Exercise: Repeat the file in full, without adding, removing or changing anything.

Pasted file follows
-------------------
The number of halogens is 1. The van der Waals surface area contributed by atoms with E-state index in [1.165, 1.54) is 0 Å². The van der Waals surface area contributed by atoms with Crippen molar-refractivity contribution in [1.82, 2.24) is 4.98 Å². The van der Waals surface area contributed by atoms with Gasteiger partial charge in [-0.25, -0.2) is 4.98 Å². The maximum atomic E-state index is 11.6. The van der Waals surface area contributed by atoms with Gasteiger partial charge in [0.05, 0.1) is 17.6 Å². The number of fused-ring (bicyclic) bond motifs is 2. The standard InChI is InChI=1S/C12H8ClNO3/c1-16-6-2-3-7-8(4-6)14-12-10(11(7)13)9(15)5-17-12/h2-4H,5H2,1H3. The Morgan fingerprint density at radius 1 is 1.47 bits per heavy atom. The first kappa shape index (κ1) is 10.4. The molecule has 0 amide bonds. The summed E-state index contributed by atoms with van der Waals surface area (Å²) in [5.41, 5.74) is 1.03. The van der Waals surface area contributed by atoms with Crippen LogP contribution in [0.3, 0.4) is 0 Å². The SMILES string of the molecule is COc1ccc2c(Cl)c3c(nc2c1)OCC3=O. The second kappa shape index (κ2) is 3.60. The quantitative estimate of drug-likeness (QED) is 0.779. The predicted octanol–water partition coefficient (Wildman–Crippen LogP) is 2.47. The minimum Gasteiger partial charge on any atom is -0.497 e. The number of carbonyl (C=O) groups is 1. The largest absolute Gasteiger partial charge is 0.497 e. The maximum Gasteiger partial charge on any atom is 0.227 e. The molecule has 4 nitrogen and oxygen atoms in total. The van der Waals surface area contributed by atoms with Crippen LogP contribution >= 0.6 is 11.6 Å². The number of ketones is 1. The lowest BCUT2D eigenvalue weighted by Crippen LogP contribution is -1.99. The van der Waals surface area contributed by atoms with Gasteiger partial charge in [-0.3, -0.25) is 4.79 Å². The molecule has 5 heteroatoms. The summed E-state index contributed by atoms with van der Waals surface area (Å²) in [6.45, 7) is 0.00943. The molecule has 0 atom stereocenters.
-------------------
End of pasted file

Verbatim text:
The number of halogens is 1. The van der Waals surface area contributed by atoms with E-state index in [1.165, 1.54) is 0 Å². The van der Waals surface area contributed by atoms with Crippen molar-refractivity contribution in [1.82, 2.24) is 4.98 Å². The van der Waals surface area contributed by atoms with Gasteiger partial charge in [-0.25, -0.2) is 4.98 Å². The maximum atomic E-state index is 11.6. The van der Waals surface area contributed by atoms with Gasteiger partial charge in [0.05, 0.1) is 17.6 Å². The number of fused-ring (bicyclic) bond motifs is 2. The standard InChI is InChI=1S/C12H8ClNO3/c1-16-6-2-3-7-8(4-6)14-12-10(11(7)13)9(15)5-17-12/h2-4H,5H2,1H3. The Morgan fingerprint density at radius 1 is 1.47 bits per heavy atom. The first kappa shape index (κ1) is 10.4. The molecule has 0 amide bonds. The summed E-state index contributed by atoms with van der Waals surface area (Å²) in [5.41, 5.74) is 1.03. The van der Waals surface area contributed by atoms with Crippen LogP contribution in [0.3, 0.4) is 0 Å². The SMILES string of the molecule is COc1ccc2c(Cl)c3c(nc2c1)OCC3=O. The second kappa shape index (κ2) is 3.60. The quantitative estimate of drug-likeness (QED) is 0.779. The predicted octanol–water partition coefficient (Wildman–Crippen LogP) is 2.47. The minimum Gasteiger partial charge on any atom is -0.497 e. The number of carbonyl (C=O) groups is 1. The largest absolute Gasteiger partial charge is 0.497 e. The maximum Gasteiger partial charge on any atom is 0.227 e. The molecule has 4 nitrogen and oxygen atoms in total. The van der Waals surface area contributed by atoms with Crippen LogP contribution >= 0.6 is 11.6 Å². The number of ketones is 1. The lowest BCUT2D eigenvalue weighted by Crippen LogP contribution is -1.99. The van der Waals surface area contributed by atoms with Gasteiger partial charge in [-0.3, -0.25) is 4.79 Å². The molecule has 5 heteroatoms. The summed E-state index contributed by atoms with van der Waals surface area (Å²) in [6.45, 7) is 0.00943. The molecule has 0 atom stereocenters.